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"We used scanning devices to get the images and a bit of artificial intelligence to analyze these kinds of images to find out what portion of the beach was free in terms of lack of people and free space," said Marc Perez-Batlle, innovation manager at Barcelona City Council. "We analyzed the proportion of sand rather than identifying people's faces. This enabled us to look at the capacity that was free." 

Other cities are thinking of following suit. The Westminster City Council in London is exploring a "nudge theory" that would see lampposts directing lights in busy areas to better indicate where people should stand, for example outside tube stations. The Bureau of Street Lighting in Los Angeles is also toying with the idea of mounting temperature sensors on lampposts to flag residents that might be showing symptoms of illness. 

Instead of finding new spots to deploy sensors in cities that are already crammed, the benefits of re-using infrastructure that has been there for centuries seem evident. According to the report, there are 326 million streetlights globally; only ten million smart streetlights, however, have so far been connected.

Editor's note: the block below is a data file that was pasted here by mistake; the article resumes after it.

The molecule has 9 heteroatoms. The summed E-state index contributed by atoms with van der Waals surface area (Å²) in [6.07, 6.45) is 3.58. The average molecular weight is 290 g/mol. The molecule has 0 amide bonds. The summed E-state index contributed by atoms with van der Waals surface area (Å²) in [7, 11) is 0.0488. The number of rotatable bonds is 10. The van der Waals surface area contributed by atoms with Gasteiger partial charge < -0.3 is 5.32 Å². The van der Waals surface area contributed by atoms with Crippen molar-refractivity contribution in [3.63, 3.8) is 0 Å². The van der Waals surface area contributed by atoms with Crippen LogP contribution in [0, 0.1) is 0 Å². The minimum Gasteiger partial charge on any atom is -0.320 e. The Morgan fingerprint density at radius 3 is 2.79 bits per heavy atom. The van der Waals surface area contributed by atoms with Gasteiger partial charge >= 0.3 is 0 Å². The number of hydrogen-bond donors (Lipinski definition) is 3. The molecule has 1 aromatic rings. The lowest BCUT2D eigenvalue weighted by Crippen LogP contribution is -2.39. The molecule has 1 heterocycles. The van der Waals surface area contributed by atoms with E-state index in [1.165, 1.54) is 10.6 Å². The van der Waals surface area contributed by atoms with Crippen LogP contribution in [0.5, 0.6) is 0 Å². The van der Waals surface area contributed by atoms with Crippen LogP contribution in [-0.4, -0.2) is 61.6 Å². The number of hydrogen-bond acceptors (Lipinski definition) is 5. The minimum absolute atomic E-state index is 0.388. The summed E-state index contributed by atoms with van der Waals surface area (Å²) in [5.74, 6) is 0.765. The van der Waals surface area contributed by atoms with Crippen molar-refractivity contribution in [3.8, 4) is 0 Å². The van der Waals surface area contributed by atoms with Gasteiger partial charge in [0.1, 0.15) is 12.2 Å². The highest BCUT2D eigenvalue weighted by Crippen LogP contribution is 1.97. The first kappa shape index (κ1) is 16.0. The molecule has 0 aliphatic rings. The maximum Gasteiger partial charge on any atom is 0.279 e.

Yet a lamppost could serve many purposes aside from providing light. Fitted with image sensors, it could monitor parking, identify proximity or count pedestrians; it could also sense air quality, noise, and other environmental features; at its base, it could assess water levels and flooding. A lamppost could be used to provide Wi-Fi, or as a 5G transmitter; and by definition, a street column has electricity running through it, and could be used for electric vehicle charging.